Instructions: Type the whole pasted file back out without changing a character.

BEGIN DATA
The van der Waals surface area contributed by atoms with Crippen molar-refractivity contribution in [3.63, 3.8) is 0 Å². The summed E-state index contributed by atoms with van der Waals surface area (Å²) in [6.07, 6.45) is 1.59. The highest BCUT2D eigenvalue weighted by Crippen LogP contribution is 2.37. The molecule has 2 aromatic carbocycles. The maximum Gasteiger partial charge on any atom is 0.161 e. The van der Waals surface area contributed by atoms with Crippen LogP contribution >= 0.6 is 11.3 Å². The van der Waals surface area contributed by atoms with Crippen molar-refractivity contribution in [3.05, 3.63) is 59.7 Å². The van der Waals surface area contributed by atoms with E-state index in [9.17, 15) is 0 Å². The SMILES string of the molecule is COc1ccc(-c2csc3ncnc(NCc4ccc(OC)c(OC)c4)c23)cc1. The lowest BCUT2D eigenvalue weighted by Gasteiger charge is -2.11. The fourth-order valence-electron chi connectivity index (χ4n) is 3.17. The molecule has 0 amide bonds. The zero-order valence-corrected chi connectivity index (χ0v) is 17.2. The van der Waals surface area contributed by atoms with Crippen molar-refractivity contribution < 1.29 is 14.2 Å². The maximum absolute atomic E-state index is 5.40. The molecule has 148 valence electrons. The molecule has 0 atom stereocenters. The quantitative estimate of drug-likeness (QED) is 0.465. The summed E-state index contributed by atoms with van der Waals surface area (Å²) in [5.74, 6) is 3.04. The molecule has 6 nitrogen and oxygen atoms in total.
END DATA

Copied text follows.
The van der Waals surface area contributed by atoms with Crippen molar-refractivity contribution in [3.63, 3.8) is 0 Å². The summed E-state index contributed by atoms with van der Waals surface area (Å²) in [6.07, 6.45) is 1.59. The highest BCUT2D eigenvalue weighted by Crippen LogP contribution is 2.37. The molecule has 2 aromatic carbocycles. The maximum Gasteiger partial charge on any atom is 0.161 e. The van der Waals surface area contributed by atoms with Crippen LogP contribution >= 0.6 is 11.3 Å². The van der Waals surface area contributed by atoms with Crippen molar-refractivity contribution in [3.05, 3.63) is 59.7 Å². The van der Waals surface area contributed by atoms with E-state index in [9.17, 15) is 0 Å². The SMILES string of the molecule is COc1ccc(-c2csc3ncnc(NCc4ccc(OC)c(OC)c4)c23)cc1. The lowest BCUT2D eigenvalue weighted by Gasteiger charge is -2.11. The fourth-order valence-electron chi connectivity index (χ4n) is 3.17. The molecule has 0 amide bonds. The zero-order valence-corrected chi connectivity index (χ0v) is 17.2. The van der Waals surface area contributed by atoms with Crippen molar-refractivity contribution < 1.29 is 14.2 Å². The maximum absolute atomic E-state index is 5.40. The molecule has 148 valence electrons. The molecule has 0 atom stereocenters. The quantitative estimate of drug-likeness (QED) is 0.465. The summed E-state index contributed by atoms with van der Waals surface area (Å²) in [5.74, 6) is 3.04. The molecule has 6 nitrogen and oxygen atoms in total.